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Arab Storyteller in Tlemcen, Algeria by Benbouzid

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THIS IS THE MIDDLE EAST.. BEAUTIFUL, FUN, NORMAL PLACE & BEAUTIFUL, FUN, NORMAL PEOPLE. NOT SOME RANDOM NONSENSE YOU SAW ON GOOGLE IMAGES OR FOX NEWS OR BREITBART OR WHEREVER TF YOU GET YOUR INFORMATION. 

PS. YES WE HAVE MODERN BEAUTIFUL CITIES, WE ALSO HAVE BEAUTIFUL AMAZING BEACHES, AND WE ALSO HAVE INCREDIBLE MOUNTAINS AND SNOW.

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For a few fleeting hours Sunday, people perched in the arid heights of northwest Algeria caught sight of something rarely seen: the Sahara Desert, shrouded in white. Residents of Ain Sefra, a small town surrounded by the Atlas Mountains of Northern Africa, walked outside to find a dusting of snow underfoot — and more than a foot of it crowding the town’s outer boundaries.

While it’s not unheard of — snow visited this landscape in December 2016, after all — the wintry weather is indeed rare for the region: As NPR’s Maggie Penman pointed out at the time, the last major snowfall in Ain Sefra before that happened in 1979.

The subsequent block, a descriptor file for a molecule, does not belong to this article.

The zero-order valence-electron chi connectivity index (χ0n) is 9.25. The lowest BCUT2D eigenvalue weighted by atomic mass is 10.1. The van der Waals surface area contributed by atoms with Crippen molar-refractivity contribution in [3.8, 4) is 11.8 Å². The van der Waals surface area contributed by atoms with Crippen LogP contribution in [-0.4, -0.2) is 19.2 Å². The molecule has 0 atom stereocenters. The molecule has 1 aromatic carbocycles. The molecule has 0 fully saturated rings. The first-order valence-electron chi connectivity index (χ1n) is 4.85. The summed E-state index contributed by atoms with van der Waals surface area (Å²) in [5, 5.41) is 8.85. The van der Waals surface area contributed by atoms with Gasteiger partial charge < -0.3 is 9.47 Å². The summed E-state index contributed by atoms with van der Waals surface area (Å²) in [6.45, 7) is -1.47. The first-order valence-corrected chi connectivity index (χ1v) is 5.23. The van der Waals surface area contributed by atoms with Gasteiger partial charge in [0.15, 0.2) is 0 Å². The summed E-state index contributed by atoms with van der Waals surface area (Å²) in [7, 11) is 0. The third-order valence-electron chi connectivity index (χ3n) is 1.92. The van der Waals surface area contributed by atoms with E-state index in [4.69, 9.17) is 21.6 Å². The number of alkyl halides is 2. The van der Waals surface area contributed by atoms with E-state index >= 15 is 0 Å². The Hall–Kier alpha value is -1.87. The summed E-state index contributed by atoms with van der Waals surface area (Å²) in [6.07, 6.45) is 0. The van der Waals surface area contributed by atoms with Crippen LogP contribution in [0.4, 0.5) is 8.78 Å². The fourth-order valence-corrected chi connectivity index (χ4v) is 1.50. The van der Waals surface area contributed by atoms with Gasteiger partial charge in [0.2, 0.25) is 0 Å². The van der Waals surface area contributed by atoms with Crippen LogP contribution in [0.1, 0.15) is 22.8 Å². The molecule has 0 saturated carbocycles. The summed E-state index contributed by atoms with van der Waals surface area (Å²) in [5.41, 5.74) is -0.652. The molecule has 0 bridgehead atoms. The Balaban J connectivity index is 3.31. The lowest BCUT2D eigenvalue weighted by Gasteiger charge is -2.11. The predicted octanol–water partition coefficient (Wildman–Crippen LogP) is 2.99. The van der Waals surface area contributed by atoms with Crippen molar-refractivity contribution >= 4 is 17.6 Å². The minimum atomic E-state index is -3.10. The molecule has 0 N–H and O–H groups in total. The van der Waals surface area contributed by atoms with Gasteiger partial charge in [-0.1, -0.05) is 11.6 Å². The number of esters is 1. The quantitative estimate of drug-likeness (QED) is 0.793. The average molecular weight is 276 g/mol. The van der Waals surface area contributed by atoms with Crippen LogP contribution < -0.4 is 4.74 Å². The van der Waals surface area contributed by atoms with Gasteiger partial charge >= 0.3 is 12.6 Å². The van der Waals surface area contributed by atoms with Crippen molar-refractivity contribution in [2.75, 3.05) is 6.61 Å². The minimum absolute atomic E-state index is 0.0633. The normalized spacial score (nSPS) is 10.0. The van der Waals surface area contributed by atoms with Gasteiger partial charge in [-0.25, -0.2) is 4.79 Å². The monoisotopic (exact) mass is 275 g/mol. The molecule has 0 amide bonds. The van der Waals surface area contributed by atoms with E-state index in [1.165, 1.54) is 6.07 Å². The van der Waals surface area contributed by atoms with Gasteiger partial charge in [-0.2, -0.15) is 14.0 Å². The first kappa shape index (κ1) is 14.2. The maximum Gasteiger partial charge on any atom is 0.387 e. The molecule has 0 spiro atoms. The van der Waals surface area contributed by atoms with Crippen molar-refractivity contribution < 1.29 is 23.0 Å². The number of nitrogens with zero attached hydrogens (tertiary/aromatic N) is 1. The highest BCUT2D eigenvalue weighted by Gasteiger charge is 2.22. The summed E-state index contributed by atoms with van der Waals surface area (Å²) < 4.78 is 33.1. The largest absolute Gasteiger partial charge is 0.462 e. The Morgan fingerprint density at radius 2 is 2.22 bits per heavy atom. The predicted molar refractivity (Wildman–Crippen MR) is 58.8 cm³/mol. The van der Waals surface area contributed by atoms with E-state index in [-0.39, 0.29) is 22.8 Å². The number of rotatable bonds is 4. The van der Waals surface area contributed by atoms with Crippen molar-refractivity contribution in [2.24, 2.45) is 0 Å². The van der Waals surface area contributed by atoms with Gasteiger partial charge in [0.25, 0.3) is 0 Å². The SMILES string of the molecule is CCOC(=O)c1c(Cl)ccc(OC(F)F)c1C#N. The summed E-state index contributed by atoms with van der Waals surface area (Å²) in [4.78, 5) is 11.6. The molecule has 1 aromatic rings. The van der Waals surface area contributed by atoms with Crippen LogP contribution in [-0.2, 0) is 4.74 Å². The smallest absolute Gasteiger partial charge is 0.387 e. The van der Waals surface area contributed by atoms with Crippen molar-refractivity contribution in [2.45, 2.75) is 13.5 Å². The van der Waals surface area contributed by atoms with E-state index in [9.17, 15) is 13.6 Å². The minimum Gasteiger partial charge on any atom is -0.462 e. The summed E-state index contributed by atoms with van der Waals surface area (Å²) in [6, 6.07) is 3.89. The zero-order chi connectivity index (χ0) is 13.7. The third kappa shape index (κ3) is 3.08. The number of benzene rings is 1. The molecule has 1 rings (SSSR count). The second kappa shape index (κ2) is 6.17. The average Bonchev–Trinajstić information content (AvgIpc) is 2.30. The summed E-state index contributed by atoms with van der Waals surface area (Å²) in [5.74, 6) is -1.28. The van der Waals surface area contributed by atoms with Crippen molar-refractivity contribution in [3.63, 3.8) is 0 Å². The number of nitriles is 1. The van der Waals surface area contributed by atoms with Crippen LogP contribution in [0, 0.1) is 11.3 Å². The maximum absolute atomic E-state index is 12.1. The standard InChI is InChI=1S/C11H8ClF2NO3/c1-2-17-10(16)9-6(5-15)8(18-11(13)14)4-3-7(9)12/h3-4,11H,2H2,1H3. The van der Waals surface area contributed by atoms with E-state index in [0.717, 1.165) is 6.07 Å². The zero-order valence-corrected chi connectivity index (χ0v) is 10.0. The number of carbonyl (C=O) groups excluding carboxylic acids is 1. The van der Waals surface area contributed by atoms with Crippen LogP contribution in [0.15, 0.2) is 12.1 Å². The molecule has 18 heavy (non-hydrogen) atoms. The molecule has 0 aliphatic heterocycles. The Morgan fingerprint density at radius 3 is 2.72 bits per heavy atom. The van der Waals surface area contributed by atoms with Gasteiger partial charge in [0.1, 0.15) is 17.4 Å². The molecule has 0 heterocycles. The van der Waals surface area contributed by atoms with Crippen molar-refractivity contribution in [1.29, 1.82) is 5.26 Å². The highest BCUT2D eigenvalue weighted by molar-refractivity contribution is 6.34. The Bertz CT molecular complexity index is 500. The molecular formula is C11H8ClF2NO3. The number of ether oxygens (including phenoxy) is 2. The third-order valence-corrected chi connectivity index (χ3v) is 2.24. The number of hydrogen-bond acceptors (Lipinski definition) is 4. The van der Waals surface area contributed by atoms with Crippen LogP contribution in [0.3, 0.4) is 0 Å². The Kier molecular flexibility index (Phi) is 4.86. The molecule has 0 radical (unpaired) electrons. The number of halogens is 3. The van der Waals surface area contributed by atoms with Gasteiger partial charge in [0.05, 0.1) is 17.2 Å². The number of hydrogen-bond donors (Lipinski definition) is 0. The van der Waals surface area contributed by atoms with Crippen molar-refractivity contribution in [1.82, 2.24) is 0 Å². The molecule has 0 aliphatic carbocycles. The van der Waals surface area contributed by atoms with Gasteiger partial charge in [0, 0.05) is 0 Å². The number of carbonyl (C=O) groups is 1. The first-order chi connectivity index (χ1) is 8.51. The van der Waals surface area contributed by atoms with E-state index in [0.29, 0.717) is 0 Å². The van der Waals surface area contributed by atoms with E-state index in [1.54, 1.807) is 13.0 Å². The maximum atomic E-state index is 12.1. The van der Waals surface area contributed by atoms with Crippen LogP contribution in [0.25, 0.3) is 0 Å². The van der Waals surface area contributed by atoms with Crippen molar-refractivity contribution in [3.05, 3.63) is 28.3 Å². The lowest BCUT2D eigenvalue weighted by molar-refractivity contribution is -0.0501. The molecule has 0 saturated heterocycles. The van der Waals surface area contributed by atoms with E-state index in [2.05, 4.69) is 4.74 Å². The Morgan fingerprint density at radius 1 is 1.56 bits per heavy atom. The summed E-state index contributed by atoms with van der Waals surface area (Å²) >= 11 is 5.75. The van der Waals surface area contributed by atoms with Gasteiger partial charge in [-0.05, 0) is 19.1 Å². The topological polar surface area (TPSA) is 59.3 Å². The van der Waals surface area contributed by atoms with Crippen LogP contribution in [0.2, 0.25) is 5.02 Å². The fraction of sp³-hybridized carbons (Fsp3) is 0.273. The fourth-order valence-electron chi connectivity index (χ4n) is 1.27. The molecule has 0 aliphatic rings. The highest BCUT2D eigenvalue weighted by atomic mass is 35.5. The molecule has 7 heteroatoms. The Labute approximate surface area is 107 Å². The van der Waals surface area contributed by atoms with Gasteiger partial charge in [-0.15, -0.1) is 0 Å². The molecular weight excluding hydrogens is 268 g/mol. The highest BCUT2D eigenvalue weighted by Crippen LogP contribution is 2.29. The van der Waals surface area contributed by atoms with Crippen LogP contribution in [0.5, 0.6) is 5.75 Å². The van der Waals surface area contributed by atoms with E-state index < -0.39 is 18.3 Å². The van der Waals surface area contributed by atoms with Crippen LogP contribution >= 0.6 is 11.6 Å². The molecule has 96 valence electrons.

PHOTOS: The Sahara Desert, Painted White With Snow

Photos: Zineddine Hashas and Karim Bouchetata/Geoff Robinson

A spectacular aerial view of the expansive ruins of the Roman military colony of Timgad (Batna), Algeria. The landmarks which are prominent in this image are the magnificent triumphal Arch of Trajan, ca. 100 AD and the well-preserved ancient theater. (Photo: Geo Steinmetz/John Trikeriotis). .

If you were visiting a Mediterranean harbour anywhere fro the 11th to the 19th century, you would have heard a strange yet familiar language.

Se ti saber, ti responder. Se non saber, tazir, tazir. *

Understood from Valencia to Istanbul, from Tunis to Venice, this was the language of commerce and diplomacy and commonly used among European renegades and the captives of the Algerian pirates.

This language, Lingua Franca or Sabir, flourished in the 10th century and was based on Toscan Italian and Occitan. (Back then, Catalan was a dialect of Occitan, so count us in as well!). It incorporated words from Arabic, Greek, Amazigh and Turkish, and later from Portuguese, French and Spanish, too.

[Image: expansion of the Kingdom of Catalonia and Aragon (green), its Consulates of the Sea (dots), and commercial expansion (orange lines). It is not hard to see why Sabir had such influence of Catalan.]

In the 19th century, with the expansion of European colonialism in northern Africa, Sabir was replaced by the colonizer’s languages.

Nowadays, lingua franca is used to mean any language or dialect which is used to communicate by people who speak different languages (nowadays, mainly English). This term originates from the Mediterranean Lingua Franca.

Sabir left traces in present Algerian slang and Polari, and even in geographical names. It also appears in literary works and theatre plays like Molière’s Le Bourgeois gentilhomme and different tales by Cervantes.